Taxonomies are used by many news organizations to classify their content. Classification is used in various ways, including to structure website navigation menus to help readers locate relevant content, to organize editorial workflows and to enrich search. News organizations classify news items using either automated or human means - and often a combination of the two.
Some organizations, such as The Associated Press, New York Times, Thomson Reuters and the BBC, have built their own taxonomies to classify news. Many news organizations rely on the IPTC’s Media Topics as the basis of their classification of content.
The IPTC taxonomies may be applied manually by journalists or by archivists, often with quite inconsistent results. For example, this study discusses manual classification of Spanish and Portugese newspaper archives.
There have been various attempts to automatically classify news content using IPTC taxonomies. In general, this involves software using natural language processing, semantic analysis and statistical pattern matching techniques to analyze each news item, and identify relevant metadata tags. Automated classification systems have been created for news in many languages, including Arabic, English, Catalan and Portuguese and Spanish.
Automated classification systems require regular maintenance in order to remain relevant and up-to-date. Most classification workflows allow for manual overrides to the resulting classification, with problematic documents being set aside for further review. New content must be incorporated into existing or new categories. Subject matter experts are required to review problematic documents and to tend to the needs of the automated classification systems, to prevent results degrading over time.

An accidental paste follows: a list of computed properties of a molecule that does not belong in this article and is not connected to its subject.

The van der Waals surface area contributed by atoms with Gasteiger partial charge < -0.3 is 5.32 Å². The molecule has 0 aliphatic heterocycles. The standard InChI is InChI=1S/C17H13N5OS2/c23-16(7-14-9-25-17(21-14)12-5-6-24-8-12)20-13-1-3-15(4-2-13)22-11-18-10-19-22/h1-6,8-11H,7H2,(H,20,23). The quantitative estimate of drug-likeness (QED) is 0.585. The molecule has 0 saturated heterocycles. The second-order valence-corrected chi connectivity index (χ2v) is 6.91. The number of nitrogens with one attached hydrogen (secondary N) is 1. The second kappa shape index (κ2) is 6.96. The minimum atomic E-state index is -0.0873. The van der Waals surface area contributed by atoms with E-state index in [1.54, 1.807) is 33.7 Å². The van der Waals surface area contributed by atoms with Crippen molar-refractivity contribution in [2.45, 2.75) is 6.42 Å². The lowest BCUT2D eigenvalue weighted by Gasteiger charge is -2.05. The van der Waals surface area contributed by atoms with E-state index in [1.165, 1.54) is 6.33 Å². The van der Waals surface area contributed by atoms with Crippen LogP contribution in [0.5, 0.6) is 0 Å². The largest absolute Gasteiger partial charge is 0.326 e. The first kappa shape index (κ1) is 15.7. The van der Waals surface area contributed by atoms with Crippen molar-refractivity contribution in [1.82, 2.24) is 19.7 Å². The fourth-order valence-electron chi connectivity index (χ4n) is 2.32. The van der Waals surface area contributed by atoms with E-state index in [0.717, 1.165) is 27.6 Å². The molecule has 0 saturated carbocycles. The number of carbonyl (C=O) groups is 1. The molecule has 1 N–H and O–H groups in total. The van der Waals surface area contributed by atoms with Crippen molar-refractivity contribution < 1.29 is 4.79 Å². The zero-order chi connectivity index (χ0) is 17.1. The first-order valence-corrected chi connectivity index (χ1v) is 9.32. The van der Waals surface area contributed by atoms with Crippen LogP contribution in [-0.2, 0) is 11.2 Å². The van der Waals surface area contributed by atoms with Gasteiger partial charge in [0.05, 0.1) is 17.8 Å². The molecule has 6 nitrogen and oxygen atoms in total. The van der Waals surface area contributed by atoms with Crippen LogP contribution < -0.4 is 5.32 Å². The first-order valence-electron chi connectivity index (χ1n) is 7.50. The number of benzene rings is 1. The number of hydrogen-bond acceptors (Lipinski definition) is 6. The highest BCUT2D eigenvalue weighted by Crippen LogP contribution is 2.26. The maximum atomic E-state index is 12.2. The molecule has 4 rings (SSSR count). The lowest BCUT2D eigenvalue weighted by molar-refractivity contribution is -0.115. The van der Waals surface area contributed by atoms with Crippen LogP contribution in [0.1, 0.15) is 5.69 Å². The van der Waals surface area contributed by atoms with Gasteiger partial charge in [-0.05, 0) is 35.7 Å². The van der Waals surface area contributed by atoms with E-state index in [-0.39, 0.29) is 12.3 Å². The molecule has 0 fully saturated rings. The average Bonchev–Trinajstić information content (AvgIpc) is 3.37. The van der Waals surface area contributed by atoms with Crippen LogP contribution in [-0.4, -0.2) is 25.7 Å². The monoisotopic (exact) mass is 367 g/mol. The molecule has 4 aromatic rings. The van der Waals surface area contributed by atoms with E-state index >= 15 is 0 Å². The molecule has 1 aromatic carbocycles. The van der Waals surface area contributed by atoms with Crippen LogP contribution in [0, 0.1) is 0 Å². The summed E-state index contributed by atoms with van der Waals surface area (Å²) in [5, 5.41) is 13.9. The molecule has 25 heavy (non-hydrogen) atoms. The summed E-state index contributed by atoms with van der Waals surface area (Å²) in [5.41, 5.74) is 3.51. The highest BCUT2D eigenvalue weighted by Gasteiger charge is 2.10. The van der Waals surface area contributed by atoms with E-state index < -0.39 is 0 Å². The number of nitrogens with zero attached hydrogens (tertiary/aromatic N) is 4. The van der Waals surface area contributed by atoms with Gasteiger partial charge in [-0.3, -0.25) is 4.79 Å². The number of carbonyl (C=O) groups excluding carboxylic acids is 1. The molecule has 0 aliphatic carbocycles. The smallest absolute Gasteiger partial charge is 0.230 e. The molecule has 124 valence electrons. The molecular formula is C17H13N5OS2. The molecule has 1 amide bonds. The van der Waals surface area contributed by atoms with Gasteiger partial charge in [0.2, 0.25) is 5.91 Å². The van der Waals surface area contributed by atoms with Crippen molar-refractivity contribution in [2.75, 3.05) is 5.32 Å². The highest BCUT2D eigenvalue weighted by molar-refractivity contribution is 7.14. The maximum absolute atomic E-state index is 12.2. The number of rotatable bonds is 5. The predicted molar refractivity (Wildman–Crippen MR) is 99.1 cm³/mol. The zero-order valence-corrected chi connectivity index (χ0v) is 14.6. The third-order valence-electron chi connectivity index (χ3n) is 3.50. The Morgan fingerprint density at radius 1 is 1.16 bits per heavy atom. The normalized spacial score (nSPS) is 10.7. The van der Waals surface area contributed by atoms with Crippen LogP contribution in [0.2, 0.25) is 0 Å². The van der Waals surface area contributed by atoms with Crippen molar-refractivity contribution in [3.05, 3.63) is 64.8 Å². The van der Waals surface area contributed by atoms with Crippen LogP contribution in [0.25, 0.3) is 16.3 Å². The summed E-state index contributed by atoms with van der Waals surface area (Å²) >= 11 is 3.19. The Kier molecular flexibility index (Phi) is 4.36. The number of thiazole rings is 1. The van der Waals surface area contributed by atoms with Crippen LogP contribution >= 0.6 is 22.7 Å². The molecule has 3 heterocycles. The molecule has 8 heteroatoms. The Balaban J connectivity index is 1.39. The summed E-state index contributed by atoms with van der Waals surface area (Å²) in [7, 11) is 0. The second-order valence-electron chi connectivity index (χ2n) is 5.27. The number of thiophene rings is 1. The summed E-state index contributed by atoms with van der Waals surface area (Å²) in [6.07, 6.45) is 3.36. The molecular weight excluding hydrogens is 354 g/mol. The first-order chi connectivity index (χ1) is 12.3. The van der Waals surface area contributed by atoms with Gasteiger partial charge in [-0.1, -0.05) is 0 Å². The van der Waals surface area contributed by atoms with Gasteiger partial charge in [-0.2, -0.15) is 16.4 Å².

There are many toolkits and software systems for doing statistical classification of text content, such as OpenNLP, SRILM and NLTK. However, none of these toolkits support the rules-based approach we plan for EXTRA. One open source toolkit that may be useful for building EXTRA is the Elasticsearch Percolator, which is designed to efficiently match queries (rules) to documents (news items).
Two open source frameworks which may be useful ways to deploy EXTRA are GATE and UIMA. GATE and UIMA are designed to allow third-party components to be plugged into their standardized platforms, to make it easier for developers to discover and work with sophisticated linguistic analysis tools.